Being a mother or father of a youngster with Asperger’s (AS) or High Functioning Autism (HFA) can be both exhausting and rewarding at the same time.
As the parent, you are responsible for being your child’s advocate.
Being an advocate is not synonymous with being pushy and demanding. Learn the details behind the federal law that effectively created special education, now known as the Individuals with Disabilities Education Act (IDEA). Fill out an Individualized Education Plan (IEP) for your youngster.
Moms and dads typically have goals for their children, and families of special education children in particular should establish goals – along with a strategy to obtain them. You will be thankful you have this document, which is considered legal and binding in a court of law. If it is not documented in the IEP, your youngster's school does not have to follow it.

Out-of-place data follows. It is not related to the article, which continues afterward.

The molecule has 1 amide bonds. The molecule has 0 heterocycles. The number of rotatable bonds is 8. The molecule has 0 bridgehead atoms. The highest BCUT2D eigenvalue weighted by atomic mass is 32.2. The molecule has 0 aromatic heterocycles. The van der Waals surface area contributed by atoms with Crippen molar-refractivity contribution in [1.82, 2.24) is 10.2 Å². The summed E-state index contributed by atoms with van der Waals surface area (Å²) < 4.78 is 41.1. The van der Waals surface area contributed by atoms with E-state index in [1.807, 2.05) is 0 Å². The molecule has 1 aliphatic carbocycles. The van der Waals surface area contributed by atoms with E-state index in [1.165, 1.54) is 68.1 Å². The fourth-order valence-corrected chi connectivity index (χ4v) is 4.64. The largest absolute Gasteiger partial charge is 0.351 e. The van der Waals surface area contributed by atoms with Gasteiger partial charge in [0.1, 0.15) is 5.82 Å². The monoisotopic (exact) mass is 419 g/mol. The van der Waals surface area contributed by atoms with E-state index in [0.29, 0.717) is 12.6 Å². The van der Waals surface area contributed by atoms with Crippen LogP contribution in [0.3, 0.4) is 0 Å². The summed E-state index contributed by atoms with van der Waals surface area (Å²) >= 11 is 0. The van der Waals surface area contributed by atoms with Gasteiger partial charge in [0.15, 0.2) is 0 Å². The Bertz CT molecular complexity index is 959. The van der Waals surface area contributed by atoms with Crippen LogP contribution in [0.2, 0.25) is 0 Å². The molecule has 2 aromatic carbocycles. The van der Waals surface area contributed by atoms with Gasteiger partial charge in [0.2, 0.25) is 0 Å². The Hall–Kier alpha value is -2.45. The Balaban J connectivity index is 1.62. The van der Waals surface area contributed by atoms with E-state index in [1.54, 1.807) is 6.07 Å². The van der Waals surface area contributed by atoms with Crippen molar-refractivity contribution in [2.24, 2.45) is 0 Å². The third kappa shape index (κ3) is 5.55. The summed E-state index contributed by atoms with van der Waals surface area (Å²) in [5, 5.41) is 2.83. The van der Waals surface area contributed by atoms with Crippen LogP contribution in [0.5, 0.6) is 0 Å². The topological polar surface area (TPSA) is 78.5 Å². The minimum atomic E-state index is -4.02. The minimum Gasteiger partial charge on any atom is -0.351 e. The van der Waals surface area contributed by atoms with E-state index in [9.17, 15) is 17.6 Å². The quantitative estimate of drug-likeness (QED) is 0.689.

Information is power, so moms and dads need to start with the facts about their youngster's disorder. Have fact-based knowledge from your youngster's doctors, specialists, special education experts, attorneys, educators, and anyone else who can provide information. Don't just assume that your youngster’s school doesn't want to meet his or her unique needs and provide educational benefits. However, a wide range of need combined with limited resources often create the potential for conflict between (a) what reasonably can be provided versus (b) the parent wanting what she believes is "best" for her child.
Make sure to keep those papers neatly organized in a file or notebook.
Propose solutions or create a possible plan that works best for everyone.